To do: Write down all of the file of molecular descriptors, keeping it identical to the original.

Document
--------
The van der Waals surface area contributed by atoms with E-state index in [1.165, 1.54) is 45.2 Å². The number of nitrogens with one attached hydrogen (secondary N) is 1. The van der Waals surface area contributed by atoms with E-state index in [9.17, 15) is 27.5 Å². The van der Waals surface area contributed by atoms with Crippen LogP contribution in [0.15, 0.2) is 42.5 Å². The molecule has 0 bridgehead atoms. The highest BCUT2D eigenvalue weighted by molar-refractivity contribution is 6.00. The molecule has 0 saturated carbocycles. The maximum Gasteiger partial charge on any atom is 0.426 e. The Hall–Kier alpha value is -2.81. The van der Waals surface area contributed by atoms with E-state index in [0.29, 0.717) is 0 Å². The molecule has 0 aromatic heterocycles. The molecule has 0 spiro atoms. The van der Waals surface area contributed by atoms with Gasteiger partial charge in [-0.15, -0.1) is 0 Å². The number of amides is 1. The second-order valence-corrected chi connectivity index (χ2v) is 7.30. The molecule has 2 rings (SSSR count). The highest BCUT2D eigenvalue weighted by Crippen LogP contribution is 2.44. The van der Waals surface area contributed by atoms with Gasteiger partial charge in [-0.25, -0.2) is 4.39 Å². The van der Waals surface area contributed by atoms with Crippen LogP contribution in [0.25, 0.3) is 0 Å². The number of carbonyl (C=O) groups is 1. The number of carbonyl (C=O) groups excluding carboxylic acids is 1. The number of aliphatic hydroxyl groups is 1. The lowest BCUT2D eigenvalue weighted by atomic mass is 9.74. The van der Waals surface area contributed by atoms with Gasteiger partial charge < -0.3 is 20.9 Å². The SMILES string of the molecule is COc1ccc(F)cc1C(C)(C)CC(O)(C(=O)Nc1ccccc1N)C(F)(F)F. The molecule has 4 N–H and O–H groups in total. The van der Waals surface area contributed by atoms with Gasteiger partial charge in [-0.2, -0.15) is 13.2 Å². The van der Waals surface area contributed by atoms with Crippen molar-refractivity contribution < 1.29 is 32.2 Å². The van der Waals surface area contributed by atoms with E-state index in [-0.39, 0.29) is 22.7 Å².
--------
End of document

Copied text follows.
The van der Waals surface area contributed by atoms with E-state index in [1.165, 1.54) is 45.2 Å². The number of nitrogens with one attached hydrogen (secondary N) is 1. The van der Waals surface area contributed by atoms with E-state index in [9.17, 15) is 27.5 Å². The van der Waals surface area contributed by atoms with Crippen LogP contribution in [0.15, 0.2) is 42.5 Å². The molecule has 0 bridgehead atoms. The highest BCUT2D eigenvalue weighted by molar-refractivity contribution is 6.00. The molecule has 0 saturated carbocycles. The maximum Gasteiger partial charge on any atom is 0.426 e. The Hall–Kier alpha value is -2.81. The van der Waals surface area contributed by atoms with E-state index in [0.29, 0.717) is 0 Å². The molecule has 0 aromatic heterocycles. The molecule has 0 spiro atoms. The van der Waals surface area contributed by atoms with Gasteiger partial charge in [-0.15, -0.1) is 0 Å². The number of amides is 1. The second-order valence-corrected chi connectivity index (χ2v) is 7.30. The molecule has 2 rings (SSSR count). The highest BCUT2D eigenvalue weighted by Crippen LogP contribution is 2.44. The van der Waals surface area contributed by atoms with Gasteiger partial charge in [-0.25, -0.2) is 4.39 Å². The van der Waals surface area contributed by atoms with Crippen LogP contribution in [0.25, 0.3) is 0 Å². The number of carbonyl (C=O) groups is 1. The number of carbonyl (C=O) groups excluding carboxylic acids is 1. The number of aliphatic hydroxyl groups is 1. The lowest BCUT2D eigenvalue weighted by atomic mass is 9.74. The van der Waals surface area contributed by atoms with Gasteiger partial charge < -0.3 is 20.9 Å². The SMILES string of the molecule is COc1ccc(F)cc1C(C)(C)CC(O)(C(=O)Nc1ccccc1N)C(F)(F)F. The molecule has 4 N–H and O–H groups in total. The van der Waals surface area contributed by atoms with Gasteiger partial charge in [-0.2, -0.15) is 13.2 Å². The van der Waals surface area contributed by atoms with Crippen molar-refractivity contribution < 1.29 is 32.2 Å². The van der Waals surface area contributed by atoms with E-state index in [-0.39, 0.29) is 22.7 Å².